Argentina President Macri Throws Open the Books

The country’s new leader, unlike the old one, wants to talk.

Photo Illustration: 731; Kirchner: Gabriel Rossi/LatinContent/Getty Images; Macri: Adriano Machado/EFE/ZUMA Press

From a rundown government building in Buenos Aires, a reserved economist named Jorge Todesca is leading a glasnost of sorts in Argentina. A few weeks after winning November elections, President Mauricio Macri—a wealthy businessman and former Buenos Aires mayor—put Todesca in charge of the national statistics institute. Macri cleared Todesca and his ministers to talk freely about the nation’s economic data and just about everything else.

That may seem like the norm in other democracies, but not Argentina. The government of Macri’s predecessor, Cristina Fernández de Kirchner, was suspected of manipulating statistics so much that in 2013 Argentina became the first nation to be censured by the International Monetary Fund for inaccurate data. The then-finance minister called the censure “baseless.” Now, Todesca openly discusses recovering the ability to produce believable statistics: “This institution and others draw a line between what’s true and what’s a lie.” Fernández didn’t respond to requests for comment.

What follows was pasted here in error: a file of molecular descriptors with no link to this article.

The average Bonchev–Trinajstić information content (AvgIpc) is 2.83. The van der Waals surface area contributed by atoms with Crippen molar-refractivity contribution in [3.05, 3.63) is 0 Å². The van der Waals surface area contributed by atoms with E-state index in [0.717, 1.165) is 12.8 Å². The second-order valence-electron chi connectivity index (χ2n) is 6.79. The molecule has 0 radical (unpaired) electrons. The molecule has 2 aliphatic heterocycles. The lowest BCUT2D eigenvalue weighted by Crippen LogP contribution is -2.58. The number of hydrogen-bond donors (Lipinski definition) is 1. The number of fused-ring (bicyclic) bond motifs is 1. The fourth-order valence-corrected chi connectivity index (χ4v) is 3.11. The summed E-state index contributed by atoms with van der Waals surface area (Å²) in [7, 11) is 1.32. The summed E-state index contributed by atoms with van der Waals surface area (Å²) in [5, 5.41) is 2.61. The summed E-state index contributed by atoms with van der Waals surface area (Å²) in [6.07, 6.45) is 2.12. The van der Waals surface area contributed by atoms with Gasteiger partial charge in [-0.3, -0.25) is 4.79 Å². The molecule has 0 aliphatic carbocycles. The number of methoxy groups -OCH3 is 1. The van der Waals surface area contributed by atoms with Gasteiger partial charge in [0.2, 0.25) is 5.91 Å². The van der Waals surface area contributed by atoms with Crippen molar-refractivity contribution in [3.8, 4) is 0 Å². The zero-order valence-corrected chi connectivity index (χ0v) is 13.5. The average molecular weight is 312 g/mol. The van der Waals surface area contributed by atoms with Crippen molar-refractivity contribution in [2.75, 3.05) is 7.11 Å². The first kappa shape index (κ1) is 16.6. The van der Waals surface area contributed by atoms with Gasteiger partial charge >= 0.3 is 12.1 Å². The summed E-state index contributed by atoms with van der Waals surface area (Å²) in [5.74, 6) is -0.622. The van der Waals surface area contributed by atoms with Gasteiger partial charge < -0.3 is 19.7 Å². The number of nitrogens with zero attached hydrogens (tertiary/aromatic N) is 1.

Macri, who was born into a wealthy family and was once president of the wildly popular Boca Juniors soccer club, won a narrow runoff victory on promises to attack corruption and drug trafficking, erase poverty, and scrap heavy state controls over the economy. Since taking office on Dec. 10, he’s eliminated currency controls, slashed export taxes, and sacked no-show state workers.

In mid-January, Macri sent his top finance officials to New York for talks with creditors demanding payment for bonds the nation defaulted on in 2001. A settlement would let the government borrow from foreign investors for the first time in a decade. “That transparency is going to be critical,” says David Tawil, co-founder of distressed-asset fund Maglan Capital in New York. Under Macri so far, officials at all levels are talking about inflation, taxes, exchange rates, and harvests.

Fernández, a lifelong member of the populist Peronist movement, seized control of vast sections of the economy, including the energy and media industries. She used welfare, generous state subsidies, taxes, trade protection, and currency controls to try to fuel growth. She left behind an economy in tatters, with inflation upwards of 25 percent, two years of stagnation, dwindling reserves, and escalating budget deficits.

Fernández’s ministers rarely commented on anything in public. The fear of speaking up touched all levels of society, business, and government, says José Nun, who was secretary of culture under Fernández and Néstor Kirchner, Fernández’s late husband and predecessor. “You have to understand that Cristina was above all a populist, and populists believe they are the sole representatives of the people’s desire,” says Nun, who quit Fernández’s government to join the opposition and now runs the doctorate program in sociology at San Martín National University.